“Don’t sweat the small stuff” is popular business wisdom that builds on the premise that you are more successful when you focus on the big important goals and don’t get lost in the seemingly insignificant details that go into making the big, important goals happen.
I get that. I am a big proponent of focusing my time and energy on getting to the results that matter – with one small, but very important caveat. When responding to a client’s request for proposal, paying attention to the details shows you are listening closely to what your client wants and needs. Everything I’ve learned tells me this is the difference between winning contracts and being passed over.
We’ve all heard that old story about the “no brown M&Ms” request Van Halen would slip into their typewritten and 53 pages long event riders. Woe to the event promoter who chalked this one line up to the idiosyncrasies of 80’s rock musicians or missed it altogether. According to the band, this request was, in fact, a deliberate test to determine how closely the event organizers had paid attention to their detailed requirements. For a band that built its reputation on highly technical and energetic live shows, brown M&Ms in the dressing room were bad news. If the event promoter missed the clearly marked “no brown M&Ms” clause in the event rider, what else did they overlook?
Running a business requires a certain level of pounding the pavement. This includes chasing new business in the form of applying to requests for proposal, and it’s competitive out there. I recently met with a successful CEO who said to me that his rule is to never apply for an RFP he didn’t have a hand in writing. Although that’s certainly ideal, it’s not always possible or feasible. But you can have a hand in shaping it by paying close attention to what’s in the RFP and what is not. If you do that – I guarantee you’ll stand out in the crowd.
Let’s be honest. RFPs are not always works of art. Multiple RFP writers, the complexity of the work, incomplete or outdated information, and lack of technical understanding can all lead to an RFP that is less than transparent about what is actually required. Additionally, most RFPs are written in sections, so we sometimes see evaluation criteria that are independent or disconnected from the statement of work.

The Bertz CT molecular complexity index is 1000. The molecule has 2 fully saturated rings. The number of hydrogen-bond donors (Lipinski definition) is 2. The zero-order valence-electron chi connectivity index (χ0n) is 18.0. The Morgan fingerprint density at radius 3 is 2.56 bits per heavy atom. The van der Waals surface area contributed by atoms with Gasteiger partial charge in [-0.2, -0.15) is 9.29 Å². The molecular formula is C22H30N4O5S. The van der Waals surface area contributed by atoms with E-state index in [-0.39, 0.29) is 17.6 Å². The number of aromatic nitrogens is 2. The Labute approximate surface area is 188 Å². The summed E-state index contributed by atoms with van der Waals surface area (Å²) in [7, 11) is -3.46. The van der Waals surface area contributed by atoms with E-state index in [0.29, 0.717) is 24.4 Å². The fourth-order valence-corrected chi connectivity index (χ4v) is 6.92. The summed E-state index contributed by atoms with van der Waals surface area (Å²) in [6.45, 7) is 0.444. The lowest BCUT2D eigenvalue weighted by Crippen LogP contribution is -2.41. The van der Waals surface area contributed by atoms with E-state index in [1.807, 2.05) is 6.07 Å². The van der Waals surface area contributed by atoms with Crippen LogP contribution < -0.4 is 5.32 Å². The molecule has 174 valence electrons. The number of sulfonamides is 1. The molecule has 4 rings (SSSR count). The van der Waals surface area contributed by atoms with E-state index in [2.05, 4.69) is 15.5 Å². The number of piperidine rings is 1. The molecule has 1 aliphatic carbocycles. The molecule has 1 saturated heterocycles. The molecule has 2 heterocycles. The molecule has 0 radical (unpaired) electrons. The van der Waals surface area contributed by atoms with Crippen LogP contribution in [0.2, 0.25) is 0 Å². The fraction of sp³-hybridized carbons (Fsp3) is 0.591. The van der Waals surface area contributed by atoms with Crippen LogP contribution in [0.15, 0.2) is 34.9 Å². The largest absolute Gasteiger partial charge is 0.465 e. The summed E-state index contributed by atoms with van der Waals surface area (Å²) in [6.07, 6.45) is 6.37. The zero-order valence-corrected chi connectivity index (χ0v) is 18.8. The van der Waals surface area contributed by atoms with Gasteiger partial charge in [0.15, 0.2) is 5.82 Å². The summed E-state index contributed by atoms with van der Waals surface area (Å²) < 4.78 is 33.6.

So here are a few commandments I always follow to enhance my success rate in my proposal bids:
1) If you identify inconsistencies in the RFP – track them and follow up. Failing to do so can jeopardize your entire bid. Start a requirements and actions spreadsheet that allows you to track the mandatory deliverables in the RFP. This is particularly helpful when the RFP isn’t linear in structure.
2) Notice what isn’t there. The technical experts do not always prepare RFP documents. Sometimes the people charged with identifying the technical specifications only understand the legacy systems as opposed to innovations and new industry best practices. In other cases, the writer struggles to communicate their needs effectively. Here is where you get to really to show your value though. Taking the time to understand what outcomes the client desires and what business challenges they hope to solve or overcome, then using that understanding to introduce targeted novel approaches and technology helps potential clients better understand what their options are and what is possible when working with you.
3) Distinguish the forest from the trees. Remember: if your client already had complete knowledge of what they needed, they likely wouldn’t need you. Often when there is a lack of a clear problem-solution map, an RFP technical writer will overcompensate by overprescribing processes and tools in the specifications. This lack of effectively describing the vision can result in missed opportunities for you and your potential client. My advice? Ask questions about where the client wants to go and what they have to work with already. Begin to create a lexicon to ensure definition consistency. Do not guess or assume.
There’s another great leadership quote that has always resonated with me that seems appropriate here. It is attributed to Sun Tzu, known to be a great Chinese general and military strategist. It goes something like: “Strategy without tactics is the slowest route to victory. Tactics without strategy is the noise before defeat.”
When building a brand for delivering impactful results for clients, sweat the small stuff. It matters.